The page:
When I joined the team of Middlesbrough Council's Museums and Galleries Service in October 2002 as Senior Curator of the Captain Cook Birthplace Museum my knowledge of Captain Cook was minimal. However, Cook's story is inspirational and there are not enough hours in the day to take in the massive amount of material and information about the man and his world. One of the main aspects of the story is life at sea during the 18th century. For me to be able to appreciate the hardships experienced by a ship's crew and to try to convey what it must have been like to the museum's visitors today, I felt that I needed to get closer to Cook and his shipmates.
Surprisingly, as a landlubber and world's worst sailor, taking the decision to spend a few days aboard the replica Endeavour on a short voyage was very easy. Knowing my adverse reaction to the slightest swell on a boat my family and friends were amazed. A voyage around exotic Polynesian islands in the Pacific Ocean was out of the question. The next best thing was the short voyage across the North Sea – the very sea upon which Cook learnt his trade and the Endeavour, originally a Whitby-built collier, spent her early working life.
At 1410 on Tuesday 12th August 2003 we left Lowestoft. The following four days were an amazing experience. Twenty first century health and safety, food and navigation and communication aids aside, we lived a little bit of the 18th century. We climbed the rigging; walked out on the yards; hauled on our lines; scrubbed the decks; cleaned the "heads" (toilets!); helped in the galley; stood watches at unearthly hours of the night and morning; slung our hammocks (mine under the 4'6" high marine deck); took a turn at the wheel; and joshed continuously with the fantastic crowd of young, Australian, "permanent" crew who showed us the ropes (literally!). Fortunately we had good sea conditions and I managed to last until Thursday afternoon, when the sea made the ship a bit frisky, before sea sickness struck.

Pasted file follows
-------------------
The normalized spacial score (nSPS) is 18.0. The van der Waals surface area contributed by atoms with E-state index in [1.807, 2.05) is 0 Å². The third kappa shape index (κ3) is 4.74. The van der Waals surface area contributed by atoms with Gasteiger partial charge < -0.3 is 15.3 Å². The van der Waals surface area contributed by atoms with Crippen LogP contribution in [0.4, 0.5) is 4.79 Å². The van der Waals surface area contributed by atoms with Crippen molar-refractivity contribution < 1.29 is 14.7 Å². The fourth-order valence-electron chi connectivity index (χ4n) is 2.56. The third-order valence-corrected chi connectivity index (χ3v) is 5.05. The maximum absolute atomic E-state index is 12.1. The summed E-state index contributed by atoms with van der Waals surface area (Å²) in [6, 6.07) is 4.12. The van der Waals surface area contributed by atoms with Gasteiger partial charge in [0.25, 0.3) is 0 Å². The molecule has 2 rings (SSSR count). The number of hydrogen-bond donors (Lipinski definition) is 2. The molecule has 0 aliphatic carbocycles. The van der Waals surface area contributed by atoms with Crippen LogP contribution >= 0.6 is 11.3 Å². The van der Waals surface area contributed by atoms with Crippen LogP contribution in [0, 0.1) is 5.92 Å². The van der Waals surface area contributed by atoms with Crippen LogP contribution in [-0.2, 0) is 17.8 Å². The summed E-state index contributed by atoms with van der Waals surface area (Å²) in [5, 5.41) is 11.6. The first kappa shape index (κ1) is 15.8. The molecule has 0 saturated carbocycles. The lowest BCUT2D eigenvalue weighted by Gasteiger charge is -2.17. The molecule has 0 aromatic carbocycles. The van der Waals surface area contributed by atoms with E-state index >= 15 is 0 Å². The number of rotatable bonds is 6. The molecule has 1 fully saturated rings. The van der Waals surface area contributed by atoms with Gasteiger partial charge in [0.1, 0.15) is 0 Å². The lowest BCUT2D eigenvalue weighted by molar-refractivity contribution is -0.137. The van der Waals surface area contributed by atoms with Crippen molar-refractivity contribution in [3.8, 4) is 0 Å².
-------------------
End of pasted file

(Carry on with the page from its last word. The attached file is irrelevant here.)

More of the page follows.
For twelve hours I must confess to having wondered why I was doing this. But on Friday we sailed into Scheveningen, Holland, crowds cheering, our cannons blazing and our officers barking orders. Our watch's last job was to climb the rigging and take in the sail. Looking down from the yard at the crowds of people gazing up gave us all a real sense of achievement. For me it certainly was a voyage of discovery and the experience will perhaps help me to bring the Cook story alive for visitors to the Captain Cook Birthplace Museum. I look forward to celebrating Cook's 275th birthday and welcoming Captain Blake and my "shipmates" to Middlesbrough when Endeavour visits in October.
Originally published in Cook's Log, page 18, volume 26, number 4 (2003).
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